(Last Updated On: February 26, 2020)
What it take to be a Sports Photographer
Ya think it would be great to be a sports photographer down there on the field, close to all those great jocks, close to the “real” action? Well, here’s how it goes bunky …
You’re down there on the field and the crowd noise is so bad you can’t even enjoy the sounds of players breaking each other’s bones. And the players suddenly are so huge you can’t see half of what is going on. And stadium “security” spends most of the first half asserting their authority by stopping you to check your credentials every three minutes. And the players bust their butts to knock you on your keester. And when they do, they do it in such a way as to break you in half without drawing blood, denying you the proof that you were brave (a euphemism for “stupid”) enough to be there. And then some monstrous, no-neck jock notices you, and comes up to let you know in no uncertain terms, “If you don’t make me look good, I’ll break you in two.”
So you look for the brighter side.
Aha! The cheerleaders. Who beg you to take a gazillion photos of their glorious whatevers, and you do, trying not to fog up the viewfinder, until you realize they lust only after the grunts out there in uniform.
And then it’s halftime on this half-frozen field of ferocious fun.
While the dudes up there in their heated press boxes wolf down chilli, hot cheeseburgers and premium beer, you’re down there “eagerly” devouring two cold meat sandwiches and an ice-cold Coke.
Thankfully, the third quarter commences and soon with it, the air of frustration and desperation. Every time a great play happens before you, a ref walks in front of you. Or some rookie photographer yells at you, asking what exposure you are using. Or some stupid bystander grabs you by the arm JUST AS YOU ARE SHOOTING to ask, “Hey! Didja see that? Didja get that?” Or, and I swear this always happens, you are about to make the most incredible sports action shot of the century … and you get bonked by a half-full can of beer thrown by some idiot fan trying to hit a player twenty yards down the field. Or a snowball thrown by some snot-nosed kid trying to hit you cause he’s too smart to tick off a player. And then it happens.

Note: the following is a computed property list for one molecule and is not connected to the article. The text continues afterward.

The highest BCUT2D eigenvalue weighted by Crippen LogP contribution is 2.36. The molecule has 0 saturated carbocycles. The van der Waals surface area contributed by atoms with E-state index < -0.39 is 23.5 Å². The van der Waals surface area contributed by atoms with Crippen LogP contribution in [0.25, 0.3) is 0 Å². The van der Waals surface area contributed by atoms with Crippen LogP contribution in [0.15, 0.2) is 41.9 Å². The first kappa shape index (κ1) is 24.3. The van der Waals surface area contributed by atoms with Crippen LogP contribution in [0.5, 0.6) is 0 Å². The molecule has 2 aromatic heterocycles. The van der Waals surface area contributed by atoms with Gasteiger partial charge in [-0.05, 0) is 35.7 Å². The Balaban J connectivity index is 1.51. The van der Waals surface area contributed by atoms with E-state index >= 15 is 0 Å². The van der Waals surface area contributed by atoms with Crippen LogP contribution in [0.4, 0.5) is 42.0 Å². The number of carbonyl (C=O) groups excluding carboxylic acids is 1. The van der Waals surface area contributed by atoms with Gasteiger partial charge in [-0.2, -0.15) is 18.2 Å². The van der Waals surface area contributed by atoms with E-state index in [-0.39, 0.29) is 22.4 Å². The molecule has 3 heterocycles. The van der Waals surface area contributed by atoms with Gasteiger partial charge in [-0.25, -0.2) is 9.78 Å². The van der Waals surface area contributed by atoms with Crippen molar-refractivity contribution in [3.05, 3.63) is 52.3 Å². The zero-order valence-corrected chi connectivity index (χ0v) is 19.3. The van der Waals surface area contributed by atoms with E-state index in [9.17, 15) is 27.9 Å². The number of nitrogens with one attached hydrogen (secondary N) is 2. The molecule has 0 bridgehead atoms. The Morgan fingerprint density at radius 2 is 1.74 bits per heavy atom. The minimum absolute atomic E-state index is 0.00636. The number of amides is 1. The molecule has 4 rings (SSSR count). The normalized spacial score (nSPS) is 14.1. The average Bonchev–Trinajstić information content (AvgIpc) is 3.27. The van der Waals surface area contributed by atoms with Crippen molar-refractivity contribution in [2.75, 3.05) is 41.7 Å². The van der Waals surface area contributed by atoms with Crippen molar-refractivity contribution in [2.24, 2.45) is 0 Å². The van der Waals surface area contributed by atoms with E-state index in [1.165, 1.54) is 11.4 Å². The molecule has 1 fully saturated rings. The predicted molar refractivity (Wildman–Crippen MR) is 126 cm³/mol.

The game is coming down to the wire, you’re exhausted, beginning to lose the calm aloofness of a pro … and you are getting involved in the game.
If you are smart, you head back to the bleachers. But pros aren’t necessarily smart, they are dedicated. They hang in there.
Which is what brought me to near destruction on an ice-cold field at the Minneapolis Metropolitan Stadium eons ago.
The fourth quarter … Vikings are behind by four points but driving to the goal line … the ball is snapped … I watch the QB’s eyes and see where he is going to throw the ball … and the ball spirals straight into my lens. Instinct and experience tell me that the receiver is coming right at me and I’d better get the hell outta the way. I drop the camera and start back-pedaling.
I see the receiver about to catch the ball on the sideline. A defender races up, grabs the receiver by the facemask and yanks him away from the ball. A referee is standing right there but doesn’t make the “facemasking” call.
Suddenly, I hear someone screaming at the ref, “Facemasking, ref! Call it! You chicken *$%#, call it! Goddamit, call it!” And I realize the screams are coming from me.
The ref stops, looks at me, glares right through me. No, he’s looking beyond me when he growls, “I’ll tell you what. Officer, remove this photographer from the stadium.”
I look behind me and see a huge, uniformed, armed state trooper, glaring.
I am a dead duck. My knees start to shake, my whole world is crumbling, I am about to be shackled and drummed out of sportsdom because of some chicken #$^@ referee who didn’t have the guts to make the right %$*#ing call.
“Officer,” I hear the ref yell, “Remove this man from the stadium.”
The crowd goes silent, I am messing my pants, and the trooper is glaring back at the ref. “Why?” he says, “Looked like face-masking to me.”
Vikes win the game. Ref walks off the field, slump-shouldered. I’m alive for another day.
God and I love an honest cop.
These recollections are, according to my beer-fogged brain, as honest as can be.